There is something sad about finishing a book of contemporary poetry. The good books are a treasured commodity. Being out of the literary/education community I really have to search and dig for poetry. The only bookstore that carries anything good is in Menlo Park, Kepler’s, about 15 miles south. On top of that, I don’t know the good, new poets anymore so whenever my old favorites come out with something new I attack it. Tony Hoagland, Billy Collins… according to the local Border’s, they are the only two contemporary poets writing. Well, they and Mary Oliver. Where’s Gary Soto’s work? Where’s Sharon Olds? Where’s Mark Doty? Did Philip Levine die or did he just close up shop like all those factories he wrote about in Detroit and Hamtramck? Are his pencils piled, forgotten and dusty on his desk, the debris of eraser crumbs strewn across the blotter? Is his study locked up tight while he is out in the dusty sun of Fresno deciphering the footprints sparrows leave in a pollen-coated parking lot, next to a dumpster, filled with cardboard?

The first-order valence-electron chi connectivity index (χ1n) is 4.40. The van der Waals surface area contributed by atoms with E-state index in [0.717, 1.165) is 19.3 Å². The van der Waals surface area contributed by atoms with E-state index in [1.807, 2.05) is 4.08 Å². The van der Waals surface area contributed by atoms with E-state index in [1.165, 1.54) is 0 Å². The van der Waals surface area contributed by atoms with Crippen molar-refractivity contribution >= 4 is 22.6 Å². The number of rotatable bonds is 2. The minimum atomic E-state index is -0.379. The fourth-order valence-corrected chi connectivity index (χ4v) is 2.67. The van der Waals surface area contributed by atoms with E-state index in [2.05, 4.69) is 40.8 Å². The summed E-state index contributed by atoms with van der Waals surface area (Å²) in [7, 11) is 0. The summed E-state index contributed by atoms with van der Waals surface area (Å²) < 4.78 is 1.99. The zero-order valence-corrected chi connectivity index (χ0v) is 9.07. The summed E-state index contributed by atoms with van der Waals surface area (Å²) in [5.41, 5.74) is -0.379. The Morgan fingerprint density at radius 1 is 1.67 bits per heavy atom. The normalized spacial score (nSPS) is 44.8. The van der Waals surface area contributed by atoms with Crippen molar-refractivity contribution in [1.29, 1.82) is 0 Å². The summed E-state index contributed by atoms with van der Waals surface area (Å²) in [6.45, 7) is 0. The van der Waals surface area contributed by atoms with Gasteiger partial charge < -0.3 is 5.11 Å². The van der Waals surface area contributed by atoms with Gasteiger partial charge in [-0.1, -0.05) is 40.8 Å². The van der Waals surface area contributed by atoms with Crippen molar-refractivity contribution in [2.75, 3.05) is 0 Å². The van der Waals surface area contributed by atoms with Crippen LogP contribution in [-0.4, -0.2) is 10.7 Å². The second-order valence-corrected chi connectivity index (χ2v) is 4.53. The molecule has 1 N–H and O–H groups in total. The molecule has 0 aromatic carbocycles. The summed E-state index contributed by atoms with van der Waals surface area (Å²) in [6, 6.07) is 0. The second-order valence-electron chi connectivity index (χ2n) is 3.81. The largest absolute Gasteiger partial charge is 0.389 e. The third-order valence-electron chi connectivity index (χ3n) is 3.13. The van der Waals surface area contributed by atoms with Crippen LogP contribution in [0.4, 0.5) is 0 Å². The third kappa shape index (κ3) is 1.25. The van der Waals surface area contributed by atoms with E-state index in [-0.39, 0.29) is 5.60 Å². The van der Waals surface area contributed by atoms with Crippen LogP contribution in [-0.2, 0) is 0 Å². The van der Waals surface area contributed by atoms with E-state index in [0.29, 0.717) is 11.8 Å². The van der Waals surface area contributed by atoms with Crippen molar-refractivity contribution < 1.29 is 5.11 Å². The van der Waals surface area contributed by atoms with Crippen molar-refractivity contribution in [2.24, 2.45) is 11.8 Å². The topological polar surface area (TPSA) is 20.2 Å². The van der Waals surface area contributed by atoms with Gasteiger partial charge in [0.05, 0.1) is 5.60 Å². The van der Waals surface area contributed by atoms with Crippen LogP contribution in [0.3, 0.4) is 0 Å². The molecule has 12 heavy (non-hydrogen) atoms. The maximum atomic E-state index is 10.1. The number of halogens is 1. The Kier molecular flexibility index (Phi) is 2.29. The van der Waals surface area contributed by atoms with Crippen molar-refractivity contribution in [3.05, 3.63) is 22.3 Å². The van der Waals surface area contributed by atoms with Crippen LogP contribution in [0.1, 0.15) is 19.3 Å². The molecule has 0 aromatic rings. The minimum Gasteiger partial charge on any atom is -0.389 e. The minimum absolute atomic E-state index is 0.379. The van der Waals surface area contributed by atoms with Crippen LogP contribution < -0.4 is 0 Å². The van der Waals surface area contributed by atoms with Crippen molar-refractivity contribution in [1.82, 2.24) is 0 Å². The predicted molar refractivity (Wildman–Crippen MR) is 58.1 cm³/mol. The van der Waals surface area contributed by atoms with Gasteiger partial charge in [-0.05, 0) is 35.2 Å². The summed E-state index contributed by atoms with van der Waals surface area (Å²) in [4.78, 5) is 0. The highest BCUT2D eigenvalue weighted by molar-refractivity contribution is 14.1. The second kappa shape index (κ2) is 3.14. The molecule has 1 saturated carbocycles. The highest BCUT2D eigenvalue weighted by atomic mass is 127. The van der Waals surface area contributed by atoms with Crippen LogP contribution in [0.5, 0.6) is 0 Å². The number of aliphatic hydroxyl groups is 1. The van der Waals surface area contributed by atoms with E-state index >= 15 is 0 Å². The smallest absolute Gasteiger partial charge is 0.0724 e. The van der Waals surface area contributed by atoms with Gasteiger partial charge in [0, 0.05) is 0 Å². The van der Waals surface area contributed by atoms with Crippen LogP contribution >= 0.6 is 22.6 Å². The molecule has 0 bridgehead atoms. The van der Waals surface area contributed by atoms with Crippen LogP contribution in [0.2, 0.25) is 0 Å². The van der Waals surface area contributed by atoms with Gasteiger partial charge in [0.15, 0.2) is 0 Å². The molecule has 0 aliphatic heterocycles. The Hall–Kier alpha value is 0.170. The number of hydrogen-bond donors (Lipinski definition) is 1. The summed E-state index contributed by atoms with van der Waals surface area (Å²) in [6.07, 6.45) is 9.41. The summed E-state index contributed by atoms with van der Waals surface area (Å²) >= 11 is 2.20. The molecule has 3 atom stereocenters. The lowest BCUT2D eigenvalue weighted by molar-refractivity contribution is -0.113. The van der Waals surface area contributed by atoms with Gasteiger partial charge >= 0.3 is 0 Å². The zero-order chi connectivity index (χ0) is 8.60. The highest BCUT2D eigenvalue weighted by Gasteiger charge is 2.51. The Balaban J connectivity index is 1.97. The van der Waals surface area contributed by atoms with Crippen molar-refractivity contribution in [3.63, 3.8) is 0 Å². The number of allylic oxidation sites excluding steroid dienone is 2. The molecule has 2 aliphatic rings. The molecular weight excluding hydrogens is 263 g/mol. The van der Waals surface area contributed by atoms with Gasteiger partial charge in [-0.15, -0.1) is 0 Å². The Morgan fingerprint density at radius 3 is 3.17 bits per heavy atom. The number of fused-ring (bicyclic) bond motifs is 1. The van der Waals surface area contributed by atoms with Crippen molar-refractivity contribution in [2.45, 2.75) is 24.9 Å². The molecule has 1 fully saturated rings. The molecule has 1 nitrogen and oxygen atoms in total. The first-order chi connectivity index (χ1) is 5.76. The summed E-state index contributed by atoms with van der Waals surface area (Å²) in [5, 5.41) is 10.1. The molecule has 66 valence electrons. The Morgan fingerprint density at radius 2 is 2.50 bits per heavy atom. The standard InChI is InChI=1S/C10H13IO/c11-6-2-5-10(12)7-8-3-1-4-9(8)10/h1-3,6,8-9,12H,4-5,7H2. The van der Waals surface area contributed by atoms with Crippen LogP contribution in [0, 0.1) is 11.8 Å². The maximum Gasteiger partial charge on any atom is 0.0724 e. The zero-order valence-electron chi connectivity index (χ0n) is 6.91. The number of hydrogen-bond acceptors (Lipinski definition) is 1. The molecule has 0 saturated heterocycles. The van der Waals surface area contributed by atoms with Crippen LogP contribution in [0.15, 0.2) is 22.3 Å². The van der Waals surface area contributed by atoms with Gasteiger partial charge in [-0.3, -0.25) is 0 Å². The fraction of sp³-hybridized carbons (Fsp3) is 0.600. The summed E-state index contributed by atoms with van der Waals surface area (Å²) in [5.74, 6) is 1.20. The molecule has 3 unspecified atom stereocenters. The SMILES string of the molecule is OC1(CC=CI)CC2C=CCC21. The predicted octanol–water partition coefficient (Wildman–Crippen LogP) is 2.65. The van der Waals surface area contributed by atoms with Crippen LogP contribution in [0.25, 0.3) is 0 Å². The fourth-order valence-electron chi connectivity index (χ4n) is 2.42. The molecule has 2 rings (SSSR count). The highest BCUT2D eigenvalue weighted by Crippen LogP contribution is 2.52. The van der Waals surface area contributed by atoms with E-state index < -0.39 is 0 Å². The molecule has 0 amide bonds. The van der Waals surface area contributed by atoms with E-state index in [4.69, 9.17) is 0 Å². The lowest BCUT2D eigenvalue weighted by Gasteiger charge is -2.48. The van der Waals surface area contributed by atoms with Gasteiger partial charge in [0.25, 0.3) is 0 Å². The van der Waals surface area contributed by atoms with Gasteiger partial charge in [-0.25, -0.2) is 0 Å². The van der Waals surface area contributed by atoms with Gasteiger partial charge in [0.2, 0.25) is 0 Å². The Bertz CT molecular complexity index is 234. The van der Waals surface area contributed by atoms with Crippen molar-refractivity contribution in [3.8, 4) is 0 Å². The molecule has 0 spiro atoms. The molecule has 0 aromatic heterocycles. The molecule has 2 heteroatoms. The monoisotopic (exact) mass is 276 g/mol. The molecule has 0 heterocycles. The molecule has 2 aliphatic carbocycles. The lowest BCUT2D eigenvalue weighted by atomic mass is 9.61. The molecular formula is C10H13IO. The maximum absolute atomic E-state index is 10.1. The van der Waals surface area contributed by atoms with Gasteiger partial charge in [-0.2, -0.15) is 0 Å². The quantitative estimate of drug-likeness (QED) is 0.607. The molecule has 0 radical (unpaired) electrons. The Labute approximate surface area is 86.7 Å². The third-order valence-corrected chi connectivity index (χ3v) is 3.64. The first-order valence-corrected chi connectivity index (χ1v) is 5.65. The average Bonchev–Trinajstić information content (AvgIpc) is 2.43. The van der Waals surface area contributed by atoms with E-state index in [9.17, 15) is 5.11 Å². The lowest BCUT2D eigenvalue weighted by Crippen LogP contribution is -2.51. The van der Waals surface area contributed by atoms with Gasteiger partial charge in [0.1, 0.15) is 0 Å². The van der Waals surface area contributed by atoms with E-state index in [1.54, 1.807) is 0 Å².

Here’s one from Tony Hoagland that I like, from his latest book, Unincorporated Persons in the Late Honda Dynasty.
The Story of White People
After so long seeming right, as in
true, as in clean, as in smart,
being smart enough at least
not to be born some other color,
after so long being visitors
from the galaxy Caucasia,
now they are starting to seem a little
deficient, leached out, spent, colorless,
as in being too far and too long
removed from the original source
suffering from a slight amnesia
in the way that skim milk can barely
remember the cow
and this change in status is
mysterious, indifferent, and objective,
as in the beginning of winter
when the light shifts its angle of attention
from the mulberry to the cottonwood.
Just another change of season,
not that dramatic or perceptible,
but to all of us, it feels a little different.